Clearly, the fight between ISIS and Kurdish groups in Syria is now manifesting itself in attacks by ISIS or other Islamist extremists on Kurds in Turkey. While Turkey is part of the anti-ISIS coalition that includes the UK, it has chosen to play a cautious role. However, by attacking the precarious Turkish-Kurdish fault lines, but not the Turkish soldiers or state amidst such political instability in the country, and by choosing to remain unknown, the terrorists are punching above their weight as their network in the country is relatively new and has limited social appeal and logistic support.

This creates larger worries for Turkey, for Europe and the UK. It is plausible to suggest that we will see more terror attacks in Turkey. While the Turkish security apparatus has once again pulled all of its resources to combat PKK, there are legitimate questions to ask on its capacity to handle an increasing domestic ISIS threat. ISIS expanding its activities into a NATO state and an EU candidate country brings the risk directly to us in wider Europe. It also creates substantial questions on foreign direct investment in the country as well as the tourism sector. Some 35 million tourists visit Turkey each year, with more than four million of them being Brits.

Yet every tragedy is also an opportunity. Following unprecedentedly strong single party rule by the AKP for 13 years, Turkey is now set for weak coalition governments when it desperately needs political unity and bold decisions on a wide range of issues ranging from solving the Kurdish issues to undertaking a serious foreign policy reconstruction project. Turkey needs its partners more than ever, and at such a moment no outreach goes missed by the public and by the state officials.

The UK remains one of Turkey’s closest and strongest allies in Europe. British diplomats in Turkey are doing exemplary work reaching out to the public, building relationships with officials and advancing British trade in the country. The British Government’s signing of a Strategic Partnership Agreement with Turkey has been a benchmark, bringing the two countries closer on a wide range of issues from trade to security and defence cooperation to joint research and investments. There is now much closer work between security agencies in both countries on handling British suspects travelling to Turkey to join ISIS in Syria. In Ankara, there is a deep awareness that its bid for EU will not be possible in the short-run, if ever. Thus bilateral relations gain much more importance. The UK’s steady stand on Turkey’s EU bid as well as cautious diplomacy places it at an advantageous place.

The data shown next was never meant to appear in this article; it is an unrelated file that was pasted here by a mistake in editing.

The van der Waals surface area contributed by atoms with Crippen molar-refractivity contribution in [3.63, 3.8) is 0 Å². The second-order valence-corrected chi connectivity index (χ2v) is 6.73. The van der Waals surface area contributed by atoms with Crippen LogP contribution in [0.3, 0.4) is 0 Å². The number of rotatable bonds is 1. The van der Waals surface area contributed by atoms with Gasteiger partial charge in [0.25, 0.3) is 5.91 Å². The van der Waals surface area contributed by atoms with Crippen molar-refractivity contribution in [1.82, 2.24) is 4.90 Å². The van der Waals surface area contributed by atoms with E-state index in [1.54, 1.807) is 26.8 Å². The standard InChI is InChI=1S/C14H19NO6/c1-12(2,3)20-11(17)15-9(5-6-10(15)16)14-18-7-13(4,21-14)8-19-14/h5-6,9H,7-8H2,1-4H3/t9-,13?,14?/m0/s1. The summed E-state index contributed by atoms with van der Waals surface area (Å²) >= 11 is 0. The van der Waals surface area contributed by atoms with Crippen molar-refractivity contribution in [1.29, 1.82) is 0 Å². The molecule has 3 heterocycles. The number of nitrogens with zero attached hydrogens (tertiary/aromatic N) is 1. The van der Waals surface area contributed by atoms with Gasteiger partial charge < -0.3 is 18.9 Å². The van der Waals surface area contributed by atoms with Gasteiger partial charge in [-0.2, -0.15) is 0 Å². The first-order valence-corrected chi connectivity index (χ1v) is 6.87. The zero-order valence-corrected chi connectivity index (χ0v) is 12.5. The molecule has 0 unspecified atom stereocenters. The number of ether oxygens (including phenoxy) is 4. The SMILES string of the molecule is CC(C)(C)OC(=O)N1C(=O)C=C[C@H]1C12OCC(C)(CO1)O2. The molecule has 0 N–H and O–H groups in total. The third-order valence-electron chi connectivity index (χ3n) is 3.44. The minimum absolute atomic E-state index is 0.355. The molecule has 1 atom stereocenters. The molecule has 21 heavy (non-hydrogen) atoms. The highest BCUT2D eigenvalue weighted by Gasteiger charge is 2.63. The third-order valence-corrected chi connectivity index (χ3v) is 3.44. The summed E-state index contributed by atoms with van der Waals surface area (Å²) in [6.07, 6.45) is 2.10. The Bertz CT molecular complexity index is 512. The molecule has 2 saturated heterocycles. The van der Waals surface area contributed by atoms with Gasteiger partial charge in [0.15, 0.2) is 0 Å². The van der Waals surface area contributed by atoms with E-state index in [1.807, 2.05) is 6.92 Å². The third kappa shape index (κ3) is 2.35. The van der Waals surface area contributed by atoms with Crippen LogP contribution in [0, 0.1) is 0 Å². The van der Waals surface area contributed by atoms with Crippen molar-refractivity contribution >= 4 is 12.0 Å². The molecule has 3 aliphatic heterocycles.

This is the time for the UK to seek much closer and pro-active relations with Turkey, both for UK’s interests but also for supporting a country that is pivotal to the protection of Europe’s borders, handling of Syrian refugees, and countering the increasing Russian ambitions. While such a call would get a hearty welcome from both the Foreign Office and the Government more widely, British NGOs, think-tanks, and universities have, sadly, a long way in discovering the importance of bilateral relations as well as the complexities of Turkey, including its desperate need for constructive support in its moment of need. To that extent, British Parliamentarians and political parties can play a key role in not only building bridges between the Turkish communities in the UK but also actively supporting closer relations between both countries. They must do so now.